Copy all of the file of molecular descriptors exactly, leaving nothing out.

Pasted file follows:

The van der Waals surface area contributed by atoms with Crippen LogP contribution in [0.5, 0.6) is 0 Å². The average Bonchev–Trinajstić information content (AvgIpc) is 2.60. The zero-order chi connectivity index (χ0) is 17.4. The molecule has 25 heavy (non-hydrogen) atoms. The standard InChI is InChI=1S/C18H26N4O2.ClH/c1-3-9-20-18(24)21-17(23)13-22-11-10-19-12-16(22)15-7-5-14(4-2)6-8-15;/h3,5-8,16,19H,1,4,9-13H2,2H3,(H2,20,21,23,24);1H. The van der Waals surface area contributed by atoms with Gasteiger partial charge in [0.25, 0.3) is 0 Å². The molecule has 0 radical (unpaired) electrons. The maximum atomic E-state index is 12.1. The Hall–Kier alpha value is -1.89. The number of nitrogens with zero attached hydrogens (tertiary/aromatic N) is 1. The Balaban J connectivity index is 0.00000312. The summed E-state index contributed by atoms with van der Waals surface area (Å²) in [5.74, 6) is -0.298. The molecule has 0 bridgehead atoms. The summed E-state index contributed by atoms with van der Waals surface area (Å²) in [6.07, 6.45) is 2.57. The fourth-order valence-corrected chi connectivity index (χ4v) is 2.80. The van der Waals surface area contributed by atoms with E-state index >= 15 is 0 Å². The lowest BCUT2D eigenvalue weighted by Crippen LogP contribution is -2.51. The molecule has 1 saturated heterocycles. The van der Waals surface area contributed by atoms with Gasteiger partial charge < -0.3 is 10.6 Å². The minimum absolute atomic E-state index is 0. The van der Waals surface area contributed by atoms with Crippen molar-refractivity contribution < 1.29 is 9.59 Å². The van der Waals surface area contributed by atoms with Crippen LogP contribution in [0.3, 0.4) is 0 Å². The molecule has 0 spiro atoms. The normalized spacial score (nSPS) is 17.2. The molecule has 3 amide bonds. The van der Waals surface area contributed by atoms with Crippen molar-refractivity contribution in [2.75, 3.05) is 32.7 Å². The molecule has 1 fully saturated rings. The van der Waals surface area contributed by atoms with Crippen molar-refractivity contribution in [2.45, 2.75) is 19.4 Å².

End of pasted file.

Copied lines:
The van der Waals surface area contributed by atoms with Crippen LogP contribution in [0.5, 0.6) is 0 Å². The average Bonchev–Trinajstić information content (AvgIpc) is 2.60. The zero-order chi connectivity index (χ0) is 17.4. The molecule has 25 heavy (non-hydrogen) atoms. The standard InChI is InChI=1S/C18H26N4O2.ClH/c1-3-9-20-18(24)21-17(23)13-22-11-10-19-12-16(22)15-7-5-14(4-2)6-8-15;/h3,5-8,16,19H,1,4,9-13H2,2H3,(H2,20,21,23,24);1H. The van der Waals surface area contributed by atoms with Gasteiger partial charge in [0.25, 0.3) is 0 Å². The molecule has 0 radical (unpaired) electrons. The maximum atomic E-state index is 12.1. The Hall–Kier alpha value is -1.89. The number of nitrogens with zero attached hydrogens (tertiary/aromatic N) is 1. The Balaban J connectivity index is 0.00000312. The summed E-state index contributed by atoms with van der Waals surface area (Å²) in [5.74, 6) is -0.298. The molecule has 0 bridgehead atoms. The summed E-state index contributed by atoms with van der Waals surface area (Å²) in [6.07, 6.45) is 2.57. The fourth-order valence-corrected chi connectivity index (χ4v) is 2.80. The van der Waals surface area contributed by atoms with E-state index >= 15 is 0 Å². The lowest BCUT2D eigenvalue weighted by Crippen LogP contribution is -2.51. The molecule has 1 saturated heterocycles. The van der Waals surface area contributed by atoms with Gasteiger partial charge < -0.3 is 10.6 Å². The minimum absolute atomic E-state index is 0. The van der Waals surface area contributed by atoms with Crippen molar-refractivity contribution < 1.29 is 9.59 Å². The van der Waals surface area contributed by atoms with Crippen LogP contribution in [0.3, 0.4) is 0 Å². The molecule has 0 spiro atoms. The normalized spacial score (nSPS) is 17.2. The molecule has 3 amide bonds. The van der Waals surface area contributed by atoms with Crippen molar-refractivity contribution in [2.75, 3.05) is 32.7 Å². The molecule has 1 fully saturated rings. The van der Waals surface area contributed by atoms with Crippen molar-refractivity contribution in [2.45, 2.75) is 19.4 Å².